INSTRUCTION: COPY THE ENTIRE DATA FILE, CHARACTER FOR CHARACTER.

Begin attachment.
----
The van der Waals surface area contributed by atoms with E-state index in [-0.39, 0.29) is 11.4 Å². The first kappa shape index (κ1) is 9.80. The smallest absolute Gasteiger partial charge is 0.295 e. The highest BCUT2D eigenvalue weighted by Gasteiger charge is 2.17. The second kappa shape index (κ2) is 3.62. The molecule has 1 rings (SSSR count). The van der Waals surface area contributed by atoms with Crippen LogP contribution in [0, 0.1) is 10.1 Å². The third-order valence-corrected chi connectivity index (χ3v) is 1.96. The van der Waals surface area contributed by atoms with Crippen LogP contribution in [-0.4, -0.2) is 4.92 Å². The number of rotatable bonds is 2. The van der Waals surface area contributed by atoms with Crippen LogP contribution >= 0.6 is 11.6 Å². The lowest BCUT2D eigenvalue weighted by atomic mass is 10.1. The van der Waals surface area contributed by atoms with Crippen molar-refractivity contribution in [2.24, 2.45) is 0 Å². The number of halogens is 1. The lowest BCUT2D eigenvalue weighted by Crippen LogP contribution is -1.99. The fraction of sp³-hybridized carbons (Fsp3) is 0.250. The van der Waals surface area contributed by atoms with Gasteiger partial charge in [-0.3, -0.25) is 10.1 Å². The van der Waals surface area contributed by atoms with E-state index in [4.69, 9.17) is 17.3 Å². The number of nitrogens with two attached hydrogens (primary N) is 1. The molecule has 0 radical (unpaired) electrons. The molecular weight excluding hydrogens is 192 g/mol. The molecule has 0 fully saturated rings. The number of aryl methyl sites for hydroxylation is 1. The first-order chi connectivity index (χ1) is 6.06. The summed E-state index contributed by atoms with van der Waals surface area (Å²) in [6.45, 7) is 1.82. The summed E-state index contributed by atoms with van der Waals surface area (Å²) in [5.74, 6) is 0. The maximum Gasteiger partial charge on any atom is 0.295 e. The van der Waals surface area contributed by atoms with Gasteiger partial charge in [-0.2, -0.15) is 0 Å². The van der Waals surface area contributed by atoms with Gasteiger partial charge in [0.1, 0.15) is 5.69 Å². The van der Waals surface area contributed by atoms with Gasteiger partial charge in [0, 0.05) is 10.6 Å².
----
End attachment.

The van der Waals surface area contributed by atoms with E-state index in [-0.39, 0.29) is 11.4 Å². The first kappa shape index (κ1) is 9.80. The smallest absolute Gasteiger partial charge is 0.295 e. The highest BCUT2D eigenvalue weighted by Gasteiger charge is 2.17. The second kappa shape index (κ2) is 3.62. The molecule has 1 rings (SSSR count). The van der Waals surface area contributed by atoms with Crippen LogP contribution in [0, 0.1) is 10.1 Å². The third-order valence-corrected chi connectivity index (χ3v) is 1.96. The van der Waals surface area contributed by atoms with Crippen LogP contribution in [-0.4, -0.2) is 4.92 Å². The number of rotatable bonds is 2. The van der Waals surface area contributed by atoms with Crippen LogP contribution >= 0.6 is 11.6 Å². The lowest BCUT2D eigenvalue weighted by atomic mass is 10.1. The van der Waals surface area contributed by atoms with Crippen molar-refractivity contribution in [2.24, 2.45) is 0 Å². The number of halogens is 1. The lowest BCUT2D eigenvalue weighted by Crippen LogP contribution is -1.99. The fraction of sp³-hybridized carbons (Fsp3) is 0.250. The van der Waals surface area contributed by atoms with Gasteiger partial charge in [-0.3, -0.25) is 10.1 Å². The van der Waals surface area contributed by atoms with E-state index in [4.69, 9.17) is 17.3 Å². The number of nitrogens with two attached hydrogens (primary N) is 1. The molecule has 0 radical (unpaired) electrons. The molecular weight excluding hydrogens is 192 g/mol. The molecule has 0 fully saturated rings. The number of aryl methyl sites for hydroxylation is 1. The first-order chi connectivity index (χ1) is 6.06. The summed E-state index contributed by atoms with van der Waals surface area (Å²) in [6.45, 7) is 1.82. The summed E-state index contributed by atoms with van der Waals surface area (Å²) in [5.74, 6) is 0. The maximum Gasteiger partial charge on any atom is 0.295 e. The van der Waals surface area contributed by atoms with Gasteiger partial charge in [-0.2, -0.15) is 0 Å². The van der Waals surface area contributed by atoms with Gasteiger partial charge in [0.1, 0.15) is 5.69 Å². The van der Waals surface area contributed by atoms with Gasteiger partial charge in [0, 0.05) is 10.6 Å².